Pickle Publishing "Faithful Sisters" Research Papers

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A Response to the Video:
Seventh-day Adventism, the Spirit Behind the Church

by Bob Pickle

Answers to Questions Raised by:
Mark Martin, Sydney Cleveland
Dale Ratzlaff, The White Lie
. . . and
Others

Discern Fact from Fiction


Health Counsel, Wigs, and the Reform Dress

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#137, #138, & #139: "Faithful sisters struggled with the cumbersome dress, until Ellen White quietly stopped wearing hers some years later, with no explanation given."—Dan Snyder.

#137: Faithful sisters struggled. False. The dress was eventually dropped because:

  1. Many "faithful" sisters wouldn't quit pushing the matter on people (see #128).
  2. Other "faithful" sisters wouldn't quit complaining.
  3. Other "faithful" sisters wouldn't use good taste in preparing the dress.

What was it about the reform dress that caused so much complaining? There were two principal reasons:

"Oh! it looks so to see women with pants!" . . .

It is true that this style of dress exposes the feet. And why should woman be ashamed of her well-clad feet any more than men are of theirs? It is of no use for her to try to conceal the fact that she has feet. This was a settled fact long before the use of trailing skirts.—Health Reformer, May 1, 1872.

So some didn't like the reform dress because then women would be wearing pants, something quite commonplace today. Also, they didn't like it because being able to see women's shoes was considered immodest. We've come a long ways since then. In fact, we've come too far, for there isn't a whole lot left unexposed in today's society.

And so the "faithful" sisters complained:

Some who wore the dress sighed over it as a heavy burden. The language of their hearts was: "Anything but this. . . ." Murmuring and complaining were fast destroying vital godliness.—Testimonies for the Church, vol. 4, p. 637.

Then we have the "faithful" sisters who lacked good taste when making the dress:

In some places there is great opposition to the short dress. But when I see some dresses worn by the sisters, I do not wonder that people are disgusted and condemn the dress. . . . There is certainly nothing in these dresses manifesting taste or order. Such a dress would not recommend itself to the good judgment of sensible-minded persons. In every sense of the word it is a deformed dress.—Testimonies for the Church, vol. 1, pp. 521, 522.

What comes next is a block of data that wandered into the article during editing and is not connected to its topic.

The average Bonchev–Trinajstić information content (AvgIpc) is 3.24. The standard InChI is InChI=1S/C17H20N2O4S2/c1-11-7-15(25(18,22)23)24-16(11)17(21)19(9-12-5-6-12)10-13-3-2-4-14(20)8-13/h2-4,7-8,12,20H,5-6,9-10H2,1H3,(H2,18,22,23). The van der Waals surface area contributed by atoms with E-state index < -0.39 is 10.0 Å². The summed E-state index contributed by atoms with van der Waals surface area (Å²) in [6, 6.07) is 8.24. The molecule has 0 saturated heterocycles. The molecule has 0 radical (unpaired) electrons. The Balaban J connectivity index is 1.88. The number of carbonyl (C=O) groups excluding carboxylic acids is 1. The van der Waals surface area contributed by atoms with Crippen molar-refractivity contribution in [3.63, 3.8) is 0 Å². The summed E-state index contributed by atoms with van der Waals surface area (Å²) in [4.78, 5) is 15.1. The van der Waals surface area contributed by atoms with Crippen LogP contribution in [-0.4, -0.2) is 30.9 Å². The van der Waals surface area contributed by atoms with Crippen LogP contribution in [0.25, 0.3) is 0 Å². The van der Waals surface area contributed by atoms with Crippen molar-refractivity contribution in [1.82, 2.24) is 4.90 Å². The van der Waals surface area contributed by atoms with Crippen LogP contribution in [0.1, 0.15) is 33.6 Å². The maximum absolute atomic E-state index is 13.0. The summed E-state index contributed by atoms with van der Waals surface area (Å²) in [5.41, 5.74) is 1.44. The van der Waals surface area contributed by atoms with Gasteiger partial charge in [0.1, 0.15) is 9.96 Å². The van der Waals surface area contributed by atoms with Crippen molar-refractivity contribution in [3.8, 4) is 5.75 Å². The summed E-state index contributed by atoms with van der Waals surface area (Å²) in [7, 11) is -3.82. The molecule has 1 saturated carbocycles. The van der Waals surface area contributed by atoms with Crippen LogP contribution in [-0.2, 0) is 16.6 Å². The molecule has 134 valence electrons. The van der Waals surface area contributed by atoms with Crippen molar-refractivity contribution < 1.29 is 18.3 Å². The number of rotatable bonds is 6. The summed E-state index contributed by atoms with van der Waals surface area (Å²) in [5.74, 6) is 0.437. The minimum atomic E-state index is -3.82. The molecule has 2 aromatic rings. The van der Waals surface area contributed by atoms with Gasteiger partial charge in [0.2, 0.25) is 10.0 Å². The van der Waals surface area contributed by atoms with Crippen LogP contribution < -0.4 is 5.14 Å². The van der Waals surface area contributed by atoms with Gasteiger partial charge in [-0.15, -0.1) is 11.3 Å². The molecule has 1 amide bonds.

#138: The dress was cumbersome. No it was not. See #133-#136.

#139: Mrs. White gave no explanation for stopping wearing hers. To the contrary, she explained it well:

In preparing my wardrobe, both long and short dresses were made. Of the former, there were one or two for travelling, and to appear in before those who are ignorant of our faith and of dress reform, whose minds are balancing in favor of the truth. We do not wish to bring before such hearers any question that is not vital, to divert their minds from the great and important subject, for Satan takes advantage of everything that can possibly be used to divert and distract minds.

I had explained all this fully. But notwithstanding all this, my sisters were so weak they could not appreciate my motives, and were too glad of a pretext to lay aside the reform dress making my example their excuse. I had felt that, for me, discretion was highly essential while laboring in California, for the salvation of souls. With Paul, I could say I became all things to all if by any means I might save some. I did not do anything secretly. I frankly gave my reasons. But unsanctified hearts which had long galled and chafed under the cross of dress reform, now took occasion to make a bold push and throw off the reform dress. They have taken advantage of my necessity to misinterpret my words, my actions, and motives.

My position upon health and dress reform is unchanged. I have been shown that God gave the dress reform to our sisters as a blessing, but some have turned it into a curse, making the dress question a subject of talk and of thought, while they neglected the internal work, the adorning of their souls by personal piety. Some have thought religion consisted in wearing the reform dress, while their spirits were unsubdued by grace. They were jealous and fault finding, watching and criticizing the dress of others, and in this neglected their own souls and lost their piety.

If the dress reform is thus turned to a curse, God would remove it from us. God bestowed blessings upon ancient Israel and withdrew them again because those blessings were despised and became a cause of murmuring and complaint.—Pamphlet 104, pp. 10-12, italics added except "for me."

How could she have been more plain? She fully explained why she temporarily stopped wearing the reform dress. But as it is now, so it was then: Many wanted to misconstrue her motives and ignore her explanation. [p. 92]

A Response to the Video

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